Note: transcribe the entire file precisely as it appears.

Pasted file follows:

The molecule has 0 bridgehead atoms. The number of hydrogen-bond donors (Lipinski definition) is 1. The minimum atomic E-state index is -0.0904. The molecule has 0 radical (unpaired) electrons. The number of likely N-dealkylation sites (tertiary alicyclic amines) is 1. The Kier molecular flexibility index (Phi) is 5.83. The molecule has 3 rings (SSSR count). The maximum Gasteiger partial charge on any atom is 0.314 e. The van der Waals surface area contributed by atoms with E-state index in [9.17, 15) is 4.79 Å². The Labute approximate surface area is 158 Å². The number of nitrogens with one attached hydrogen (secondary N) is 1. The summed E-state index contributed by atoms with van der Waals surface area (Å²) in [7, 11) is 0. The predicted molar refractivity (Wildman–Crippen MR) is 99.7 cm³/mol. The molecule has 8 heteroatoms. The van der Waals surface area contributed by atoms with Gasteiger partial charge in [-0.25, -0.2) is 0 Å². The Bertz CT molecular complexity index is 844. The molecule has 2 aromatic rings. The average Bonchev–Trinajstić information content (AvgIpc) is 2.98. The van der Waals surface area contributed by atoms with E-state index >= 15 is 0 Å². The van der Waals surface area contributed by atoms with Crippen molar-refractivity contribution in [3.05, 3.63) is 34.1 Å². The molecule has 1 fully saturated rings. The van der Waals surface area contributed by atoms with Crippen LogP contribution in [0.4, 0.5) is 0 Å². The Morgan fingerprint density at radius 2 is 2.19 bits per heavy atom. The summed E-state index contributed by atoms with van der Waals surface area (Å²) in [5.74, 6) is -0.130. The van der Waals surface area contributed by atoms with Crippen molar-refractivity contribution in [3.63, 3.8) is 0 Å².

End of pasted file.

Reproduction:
The molecule has 0 bridgehead atoms. The number of hydrogen-bond donors (Lipinski definition) is 1. The minimum atomic E-state index is -0.0904. The molecule has 0 radical (unpaired) electrons. The number of likely N-dealkylation sites (tertiary alicyclic amines) is 1. The Kier molecular flexibility index (Phi) is 5.83. The molecule has 3 rings (SSSR count). The maximum Gasteiger partial charge on any atom is 0.314 e. The van der Waals surface area contributed by atoms with E-state index in [9.17, 15) is 4.79 Å². The Labute approximate surface area is 158 Å². The number of nitrogens with one attached hydrogen (secondary N) is 1. The summed E-state index contributed by atoms with van der Waals surface area (Å²) in [7, 11) is 0. The predicted molar refractivity (Wildman–Crippen MR) is 99.7 cm³/mol. The molecule has 8 heteroatoms. The van der Waals surface area contributed by atoms with Gasteiger partial charge in [-0.25, -0.2) is 0 Å². The Bertz CT molecular complexity index is 844. The molecule has 2 aromatic rings. The average Bonchev–Trinajstić information content (AvgIpc) is 2.98. The van der Waals surface area contributed by atoms with E-state index >= 15 is 0 Å². The van der Waals surface area contributed by atoms with Crippen molar-refractivity contribution in [3.05, 3.63) is 34.1 Å². The molecule has 1 fully saturated rings. The van der Waals surface area contributed by atoms with Crippen LogP contribution in [0.4, 0.5) is 0 Å². The Morgan fingerprint density at radius 2 is 2.19 bits per heavy atom. The summed E-state index contributed by atoms with van der Waals surface area (Å²) in [5.74, 6) is -0.130. The van der Waals surface area contributed by atoms with Crippen molar-refractivity contribution in [3.63, 3.8) is 0 Å².